“In these cases, formal, externally led peace initiatives may not be necessary because local people are already coping on their own. In fact, external support may actually jeopardize local efforts rather than support them.”

Assumption No. 3) Inhabitants of conflict zones aren’t capable of resolving their own predicament.

“outsiders don’t necessarily have the knowledge to build peace in host countries. They may not speak local languages, understand local customs or have the in-depth knowledge of local history necessary to comprehend and resolve the deep sources of tensions. And all societies — even those at war — tend to have local systems and skills to resolve conflicts.”

 

In the final analysis, its all about context: “peace efforts must draw on the knowledge, competencies, perspectives, networks, assets and leverage of both insiders and outsiders.”

 

https://www.washingtonpost.com/news/monkey-cage/wp/2017/03/15/avoiding-these-3-assumptions-may-actually-help-bring-peace/?utm_term=.091678e2f659

 

 

 

Rapid Increase of Diabetes Strains Middle East’s Health Agencies -New York Times

Standard

With all of the violence and ideological strife, issues of health and poverty are often overlooked in the Middle East. They may seem mundane in comparison, but they are no less important. Thanks to Shaelee M. for pointing this article out to me.

  • “Six countries in the region are among the top 10 globally with the highest prevalence of diabetes. They include the United Arab Emirates, showing the second-highest rate in the world — behind only the tiny Pacific island state of Nauru — followed by Bahrain, Egypt, Kuwait, Oman and Saudi Arabia.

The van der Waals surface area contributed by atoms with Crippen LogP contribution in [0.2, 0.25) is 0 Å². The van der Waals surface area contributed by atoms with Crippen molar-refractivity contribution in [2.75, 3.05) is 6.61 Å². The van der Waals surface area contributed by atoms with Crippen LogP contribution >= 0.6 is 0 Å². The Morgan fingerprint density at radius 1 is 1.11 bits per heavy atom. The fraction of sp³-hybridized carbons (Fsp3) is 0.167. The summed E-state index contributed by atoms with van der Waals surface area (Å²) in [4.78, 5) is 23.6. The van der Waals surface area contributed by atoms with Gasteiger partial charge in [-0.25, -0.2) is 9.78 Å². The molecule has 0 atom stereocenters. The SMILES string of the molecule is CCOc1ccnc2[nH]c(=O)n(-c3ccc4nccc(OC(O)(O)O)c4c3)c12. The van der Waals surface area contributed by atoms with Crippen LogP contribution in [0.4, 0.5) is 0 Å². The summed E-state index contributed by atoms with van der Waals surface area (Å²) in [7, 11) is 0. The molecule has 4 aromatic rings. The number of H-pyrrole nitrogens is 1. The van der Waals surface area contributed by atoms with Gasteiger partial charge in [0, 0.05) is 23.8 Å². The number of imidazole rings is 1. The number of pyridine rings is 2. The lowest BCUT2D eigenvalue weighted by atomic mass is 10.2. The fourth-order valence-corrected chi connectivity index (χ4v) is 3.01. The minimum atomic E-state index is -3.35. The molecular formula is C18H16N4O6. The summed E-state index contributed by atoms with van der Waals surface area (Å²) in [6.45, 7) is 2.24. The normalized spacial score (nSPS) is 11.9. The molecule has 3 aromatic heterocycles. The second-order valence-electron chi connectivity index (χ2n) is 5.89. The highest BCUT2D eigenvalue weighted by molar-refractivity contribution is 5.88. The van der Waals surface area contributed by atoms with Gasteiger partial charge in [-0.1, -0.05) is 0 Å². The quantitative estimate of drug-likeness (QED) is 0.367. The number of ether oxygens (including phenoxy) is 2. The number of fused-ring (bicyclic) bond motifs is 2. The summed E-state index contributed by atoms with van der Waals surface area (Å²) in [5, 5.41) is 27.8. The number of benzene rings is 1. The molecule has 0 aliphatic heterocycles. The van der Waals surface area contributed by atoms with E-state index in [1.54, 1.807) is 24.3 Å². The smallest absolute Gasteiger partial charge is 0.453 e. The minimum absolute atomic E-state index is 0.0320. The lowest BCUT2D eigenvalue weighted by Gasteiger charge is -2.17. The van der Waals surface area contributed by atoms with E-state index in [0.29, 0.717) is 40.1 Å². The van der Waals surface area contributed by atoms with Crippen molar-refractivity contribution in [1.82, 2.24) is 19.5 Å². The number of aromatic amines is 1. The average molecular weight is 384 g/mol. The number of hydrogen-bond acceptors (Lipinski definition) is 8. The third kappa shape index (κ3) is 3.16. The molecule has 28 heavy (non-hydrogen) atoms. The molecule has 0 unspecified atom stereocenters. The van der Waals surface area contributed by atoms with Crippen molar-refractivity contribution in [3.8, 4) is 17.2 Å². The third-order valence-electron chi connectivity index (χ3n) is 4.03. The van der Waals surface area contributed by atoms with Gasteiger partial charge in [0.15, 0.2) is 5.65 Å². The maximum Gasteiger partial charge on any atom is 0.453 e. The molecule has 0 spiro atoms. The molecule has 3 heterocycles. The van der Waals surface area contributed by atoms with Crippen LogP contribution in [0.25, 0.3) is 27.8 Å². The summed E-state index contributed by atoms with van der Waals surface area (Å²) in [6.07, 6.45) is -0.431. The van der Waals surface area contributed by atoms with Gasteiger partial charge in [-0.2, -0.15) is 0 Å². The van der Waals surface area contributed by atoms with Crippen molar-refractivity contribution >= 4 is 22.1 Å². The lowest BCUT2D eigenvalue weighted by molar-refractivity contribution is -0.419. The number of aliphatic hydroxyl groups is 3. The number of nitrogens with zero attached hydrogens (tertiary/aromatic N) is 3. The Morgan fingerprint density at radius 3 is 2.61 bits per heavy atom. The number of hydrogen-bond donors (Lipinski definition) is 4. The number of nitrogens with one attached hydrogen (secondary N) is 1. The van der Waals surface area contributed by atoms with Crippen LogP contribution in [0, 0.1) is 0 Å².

• The International Diabetes Foundation estimates that 26.6 million adults in the Middle East and North Africa currently have diabetes, accounting for 9.3 percent of the world’s adults with the disease. The region spends $5.5 billion annually on diabetes, accounting for 14 percent of its total health care expenditure. In Qatar, expenditure is as high as $2,960 per person.
  • The figures are already worrying, but the foundation predicts worse to come. It says that over the next 20 years the number of people with diabetes in the region will almost double, reaching 51.7 million by 2030.”

Neoliberalism: Oversold? -IMF and Salon

Standard

A recent article published by the IMF, “Neoliberalism: Oversold?” suggests a long overdue ideological reappraisal is taking place. The article challenges standard neo-liberal beliefs about austerity, capital controls, economic inequality and the one-size-fits-all approach to economic planning. Below are links and a few highlights from the article and a discussion published at Salon.com, “Wrong all along: Neoliberal IMF admits neoliberalism fuels inequality and hurts growth”.